Watch a video of the kettlebell two handed swing below:
The kettlebell windmill exercise will improve your shoulder stability, open up your hips and strengthen your core muscles.
You can think of the kettlebell windmill as a mobilising and strengthening exercise for the smaller muscles rather than a large power developing movement.
During the exercise you will open up the chest, shoulders, upper back and hips while at the same time stretching the hamstrings.
Developing better mobility is important for athletes and sport performance because it helps with injury prevention as well as increasing strength through a wider range.
You can take advantage of the eccentric phase of the exercise by lowering slowly to the floor for 5 seconds.
Maintain focus on the kettlebell during the exercise and keep most of your weight over your rear leg.
Watch a video of the kettlebell windmill below:
Kettlebell Lunge with Rotation
The kettlebell lunge with rotation will develop both practical lunging strength along with improving core strength and mobility.
The lunge exercise is one of the most important movements for athletes and sports.
You will improve your legs, hips, glutes and core muscles by practicing this lunge variation.
At the bottom of the lunge movement there is an isometric hold as you have to rotate across the front knee with the kettlebell.
You only have to think about how a tennis player steps forwards and rotates during a shot to see how transferable this exercise is to sports.
As with all lunge exercises the depth of the lunge is important in order to fully activate the buttocks, try to drop the back knee as close to the floor as possible.
Practice this exercise by alternating legs and direction of the rotation during each repetition.
Want more? See 16 Kettlebell Lunge Variations
Watch the kettlebell lunge with rotation below:
Kettlebell Farmers Carry
The kettlebell farmers carry is an under-utilised exercise but is very transferable for athletes and sports.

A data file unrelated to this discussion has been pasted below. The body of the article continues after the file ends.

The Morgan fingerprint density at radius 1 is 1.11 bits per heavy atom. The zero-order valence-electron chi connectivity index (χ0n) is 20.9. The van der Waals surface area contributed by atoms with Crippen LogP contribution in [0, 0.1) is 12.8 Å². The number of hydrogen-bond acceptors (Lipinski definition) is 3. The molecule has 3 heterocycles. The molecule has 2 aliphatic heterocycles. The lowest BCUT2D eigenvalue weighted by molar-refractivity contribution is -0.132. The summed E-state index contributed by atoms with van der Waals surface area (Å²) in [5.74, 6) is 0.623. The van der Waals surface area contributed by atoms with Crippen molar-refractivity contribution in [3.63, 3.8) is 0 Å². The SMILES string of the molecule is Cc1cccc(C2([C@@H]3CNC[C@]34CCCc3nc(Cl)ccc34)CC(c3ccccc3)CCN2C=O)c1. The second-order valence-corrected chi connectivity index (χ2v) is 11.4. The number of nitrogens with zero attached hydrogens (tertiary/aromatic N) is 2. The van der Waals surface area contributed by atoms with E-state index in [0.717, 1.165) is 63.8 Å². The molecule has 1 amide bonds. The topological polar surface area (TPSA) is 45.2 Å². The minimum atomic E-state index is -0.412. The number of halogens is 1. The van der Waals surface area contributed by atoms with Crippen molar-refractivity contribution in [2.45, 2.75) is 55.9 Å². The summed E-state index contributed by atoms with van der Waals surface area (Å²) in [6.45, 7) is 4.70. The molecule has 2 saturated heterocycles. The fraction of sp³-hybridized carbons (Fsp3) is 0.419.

The exercise involves holding a heavy kettlebell in one hand while walking for a certain distance or time.
As you walk your core muscles have to stabilise you in the frontal plane (side to side).
You can think of this exercise as a moving side plank.
You will develop good core strength and stabilisation by practicing this exercise along with excellent grip strength.
The kettlebell exercise can be made even more challenging by walking both up and down hills.
Try to keep the shoulders back and down throughout the entire exercise.
3Advanced Kettlebell Workout for Athletes
Our final kettlebell workout for athletes adds further complexity to the movements.
The exercises are more challenging and require good coordination along with mobility, strength and balance.
I highly recommend that you master workouts 1 and 2 before attempting this workout.
Kettlebell Workout for Athletes 3
- Snatch x 10 reps each side
- Pistol Squats x 1 – 5 reps each side
- Turkish Get up x 1 – 3 reps each side
- Side Lunge x 8 reps each side
- Rest 60 seconds and repeat for 3 circuits
The format for this workout is the same as the previous two. Perform each exercise one after the other only taking a very short rest in between exercises if necessary.
Once you have completed the circuit rest for 60 – 90 seconds before repeating a further 2 times.
Men should use a 12kg (25lbs), 16kg (35lbs) or 24kg kettlebell and women an 8kg or 12kg.